Environmental groups launch court challenge of Trans Mountain recommendation
Groups argue $6.8-billion project would adversely affect Southern Resident killer whales
A pair of environmental groups are asking the courts to quash a recommendation that the federal government allow the controversial Trans Mountain pipeline expansion project to go ahead.
Lawyers for the Living Oceans Society and the Raincoast Conservation Foundation say they have filed a judicial review of the National Energy Board's recommendation, arguing that it is unlawful.
They say the NEB did not take into account the impact the $6.8-billion project would have on Southern Resident killer whales and their habitat.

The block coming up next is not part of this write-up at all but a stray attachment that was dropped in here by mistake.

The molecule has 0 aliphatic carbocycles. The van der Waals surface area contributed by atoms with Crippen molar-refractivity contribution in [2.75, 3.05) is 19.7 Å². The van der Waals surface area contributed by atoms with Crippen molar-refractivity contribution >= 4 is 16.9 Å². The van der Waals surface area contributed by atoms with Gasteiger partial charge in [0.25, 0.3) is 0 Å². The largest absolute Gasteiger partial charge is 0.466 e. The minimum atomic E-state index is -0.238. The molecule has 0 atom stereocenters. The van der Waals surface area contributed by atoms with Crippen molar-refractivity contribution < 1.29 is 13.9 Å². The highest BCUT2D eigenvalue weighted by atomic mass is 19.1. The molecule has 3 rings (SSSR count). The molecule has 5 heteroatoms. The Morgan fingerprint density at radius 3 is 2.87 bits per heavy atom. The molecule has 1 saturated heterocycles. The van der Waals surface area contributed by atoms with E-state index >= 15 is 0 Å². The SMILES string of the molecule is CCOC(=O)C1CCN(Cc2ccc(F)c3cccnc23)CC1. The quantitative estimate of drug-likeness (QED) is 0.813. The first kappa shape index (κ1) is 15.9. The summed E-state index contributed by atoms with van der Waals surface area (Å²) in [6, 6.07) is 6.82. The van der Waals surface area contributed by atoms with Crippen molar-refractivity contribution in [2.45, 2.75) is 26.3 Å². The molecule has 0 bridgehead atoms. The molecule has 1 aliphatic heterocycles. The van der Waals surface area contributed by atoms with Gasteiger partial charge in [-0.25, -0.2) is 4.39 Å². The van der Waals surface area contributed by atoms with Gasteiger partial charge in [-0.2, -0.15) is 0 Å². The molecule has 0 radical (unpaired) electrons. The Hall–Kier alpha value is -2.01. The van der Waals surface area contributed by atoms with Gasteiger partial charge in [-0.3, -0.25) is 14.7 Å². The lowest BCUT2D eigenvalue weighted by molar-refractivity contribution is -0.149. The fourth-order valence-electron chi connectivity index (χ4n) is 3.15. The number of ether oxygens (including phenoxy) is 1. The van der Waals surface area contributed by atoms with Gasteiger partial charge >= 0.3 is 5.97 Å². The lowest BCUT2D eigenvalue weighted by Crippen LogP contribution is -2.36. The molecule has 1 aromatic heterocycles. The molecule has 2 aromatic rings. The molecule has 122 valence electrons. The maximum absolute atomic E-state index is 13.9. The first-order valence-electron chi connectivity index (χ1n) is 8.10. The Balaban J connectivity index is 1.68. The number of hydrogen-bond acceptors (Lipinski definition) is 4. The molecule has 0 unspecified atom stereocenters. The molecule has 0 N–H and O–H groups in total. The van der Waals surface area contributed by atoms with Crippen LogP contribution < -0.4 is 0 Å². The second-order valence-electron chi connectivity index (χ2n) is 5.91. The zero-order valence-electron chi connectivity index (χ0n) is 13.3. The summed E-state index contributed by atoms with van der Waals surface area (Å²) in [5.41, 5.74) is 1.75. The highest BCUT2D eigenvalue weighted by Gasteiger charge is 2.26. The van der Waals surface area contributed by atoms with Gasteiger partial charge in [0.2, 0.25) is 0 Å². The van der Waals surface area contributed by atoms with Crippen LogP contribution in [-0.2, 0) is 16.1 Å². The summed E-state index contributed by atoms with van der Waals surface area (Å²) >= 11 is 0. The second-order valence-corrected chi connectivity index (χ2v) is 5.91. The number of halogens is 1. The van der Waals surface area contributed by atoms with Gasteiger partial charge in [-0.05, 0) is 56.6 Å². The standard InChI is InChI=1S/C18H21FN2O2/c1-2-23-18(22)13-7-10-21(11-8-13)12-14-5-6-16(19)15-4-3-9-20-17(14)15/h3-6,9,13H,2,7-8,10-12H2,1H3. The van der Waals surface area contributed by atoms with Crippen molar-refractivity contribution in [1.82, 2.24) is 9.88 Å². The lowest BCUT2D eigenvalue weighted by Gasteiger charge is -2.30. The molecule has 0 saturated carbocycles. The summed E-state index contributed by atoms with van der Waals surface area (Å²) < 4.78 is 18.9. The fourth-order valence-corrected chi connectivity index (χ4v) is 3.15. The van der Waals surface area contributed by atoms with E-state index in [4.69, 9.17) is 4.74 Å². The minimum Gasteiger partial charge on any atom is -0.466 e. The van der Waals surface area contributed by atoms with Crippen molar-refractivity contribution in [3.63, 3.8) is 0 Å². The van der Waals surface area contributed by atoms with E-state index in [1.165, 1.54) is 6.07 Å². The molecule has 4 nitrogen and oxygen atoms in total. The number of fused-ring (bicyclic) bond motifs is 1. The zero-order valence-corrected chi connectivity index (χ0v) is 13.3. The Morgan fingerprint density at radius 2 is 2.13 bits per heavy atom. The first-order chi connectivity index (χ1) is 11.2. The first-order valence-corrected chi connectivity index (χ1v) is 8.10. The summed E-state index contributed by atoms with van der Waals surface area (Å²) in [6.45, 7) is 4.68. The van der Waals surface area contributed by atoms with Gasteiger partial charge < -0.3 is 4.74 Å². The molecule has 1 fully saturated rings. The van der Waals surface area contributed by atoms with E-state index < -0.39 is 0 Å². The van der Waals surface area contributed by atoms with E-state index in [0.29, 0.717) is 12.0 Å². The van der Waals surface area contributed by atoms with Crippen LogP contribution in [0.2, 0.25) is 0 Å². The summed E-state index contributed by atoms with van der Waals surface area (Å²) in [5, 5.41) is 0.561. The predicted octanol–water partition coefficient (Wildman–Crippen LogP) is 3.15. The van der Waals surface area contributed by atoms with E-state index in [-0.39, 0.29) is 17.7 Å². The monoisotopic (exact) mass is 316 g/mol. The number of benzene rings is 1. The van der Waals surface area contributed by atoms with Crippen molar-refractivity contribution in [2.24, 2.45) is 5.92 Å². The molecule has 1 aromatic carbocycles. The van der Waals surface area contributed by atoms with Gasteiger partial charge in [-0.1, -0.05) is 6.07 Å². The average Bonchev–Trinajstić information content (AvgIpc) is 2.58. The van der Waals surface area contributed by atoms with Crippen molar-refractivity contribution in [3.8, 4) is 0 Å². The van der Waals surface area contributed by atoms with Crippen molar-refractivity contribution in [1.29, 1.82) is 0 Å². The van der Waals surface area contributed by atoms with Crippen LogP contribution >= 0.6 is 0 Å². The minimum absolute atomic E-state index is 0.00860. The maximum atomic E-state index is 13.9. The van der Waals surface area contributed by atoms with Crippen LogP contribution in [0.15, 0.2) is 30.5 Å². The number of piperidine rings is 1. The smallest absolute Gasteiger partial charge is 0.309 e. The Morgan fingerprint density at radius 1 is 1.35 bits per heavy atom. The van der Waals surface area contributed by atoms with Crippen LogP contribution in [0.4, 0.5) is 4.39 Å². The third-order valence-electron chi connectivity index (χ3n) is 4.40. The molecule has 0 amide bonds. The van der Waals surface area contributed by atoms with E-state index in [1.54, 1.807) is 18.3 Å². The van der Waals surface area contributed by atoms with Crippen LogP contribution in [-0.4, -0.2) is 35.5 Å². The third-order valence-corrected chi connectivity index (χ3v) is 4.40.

Trans Mountain wants to triple the capacity of its existing pipeline from the oilsands near Edmonton to Burnaby, B.C., increasing the number of tanker ships in the area seven-fold.
Lawyer Dyna Tuytel says in a release that the NEB's report failed to consider the harm tanker traffic noise would cause the whales and the impact the massive ships could have on the prey the animals eat.
Last week, the Squamish Nation launched its own judicial review of the board's recommendation, arguing the NEB did not fulfil its obligation to consult with the First Nation about the project.